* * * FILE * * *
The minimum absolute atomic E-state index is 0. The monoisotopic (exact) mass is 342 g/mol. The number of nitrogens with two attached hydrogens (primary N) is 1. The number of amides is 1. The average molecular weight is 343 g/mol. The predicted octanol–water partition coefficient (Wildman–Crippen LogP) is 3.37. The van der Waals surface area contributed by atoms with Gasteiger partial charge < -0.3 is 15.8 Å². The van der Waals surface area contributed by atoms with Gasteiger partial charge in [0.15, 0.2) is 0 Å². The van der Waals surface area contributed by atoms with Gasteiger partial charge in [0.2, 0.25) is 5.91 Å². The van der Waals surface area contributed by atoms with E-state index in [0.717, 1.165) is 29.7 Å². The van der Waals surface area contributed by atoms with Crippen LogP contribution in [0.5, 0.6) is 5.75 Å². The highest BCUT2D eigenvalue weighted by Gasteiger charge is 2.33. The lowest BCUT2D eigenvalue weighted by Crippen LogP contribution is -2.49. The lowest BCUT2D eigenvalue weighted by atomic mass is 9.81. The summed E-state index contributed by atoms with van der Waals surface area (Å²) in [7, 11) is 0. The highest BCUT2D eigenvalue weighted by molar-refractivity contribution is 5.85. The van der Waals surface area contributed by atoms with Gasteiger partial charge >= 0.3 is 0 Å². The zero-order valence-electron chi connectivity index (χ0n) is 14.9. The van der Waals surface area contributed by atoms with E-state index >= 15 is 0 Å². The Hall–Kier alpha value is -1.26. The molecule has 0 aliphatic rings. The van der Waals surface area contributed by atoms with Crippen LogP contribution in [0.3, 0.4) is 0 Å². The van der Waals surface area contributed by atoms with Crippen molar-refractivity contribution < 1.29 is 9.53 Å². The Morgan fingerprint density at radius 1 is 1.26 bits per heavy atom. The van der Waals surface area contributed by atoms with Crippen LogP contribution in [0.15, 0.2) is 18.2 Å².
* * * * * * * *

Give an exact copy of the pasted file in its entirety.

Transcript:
The minimum absolute atomic E-state index is 0. The monoisotopic (exact) mass is 342 g/mol. The number of nitrogens with two attached hydrogens (primary N) is 1. The number of amides is 1. The average molecular weight is 343 g/mol. The predicted octanol–water partition coefficient (Wildman–Crippen LogP) is 3.37. The van der Waals surface area contributed by atoms with Gasteiger partial charge < -0.3 is 15.8 Å². The van der Waals surface area contributed by atoms with Gasteiger partial charge in [0.15, 0.2) is 0 Å². The van der Waals surface area contributed by atoms with Gasteiger partial charge in [0.2, 0.25) is 5.91 Å². The van der Waals surface area contributed by atoms with E-state index in [0.717, 1.165) is 29.7 Å². The van der Waals surface area contributed by atoms with Crippen LogP contribution in [0.5, 0.6) is 5.75 Å². The highest BCUT2D eigenvalue weighted by Gasteiger charge is 2.33. The lowest BCUT2D eigenvalue weighted by Crippen LogP contribution is -2.49. The lowest BCUT2D eigenvalue weighted by atomic mass is 9.81. The summed E-state index contributed by atoms with van der Waals surface area (Å²) in [7, 11) is 0. The highest BCUT2D eigenvalue weighted by molar-refractivity contribution is 5.85. The van der Waals surface area contributed by atoms with Gasteiger partial charge >= 0.3 is 0 Å². The zero-order valence-electron chi connectivity index (χ0n) is 14.9. The van der Waals surface area contributed by atoms with E-state index >= 15 is 0 Å². The Hall–Kier alpha value is -1.26. The molecule has 0 aliphatic rings. The van der Waals surface area contributed by atoms with Crippen LogP contribution in [0.3, 0.4) is 0 Å². The van der Waals surface area contributed by atoms with Crippen molar-refractivity contribution < 1.29 is 9.53 Å². The Morgan fingerprint density at radius 1 is 1.26 bits per heavy atom. The van der Waals surface area contributed by atoms with Crippen LogP contribution in [0.15, 0.2) is 18.2 Å².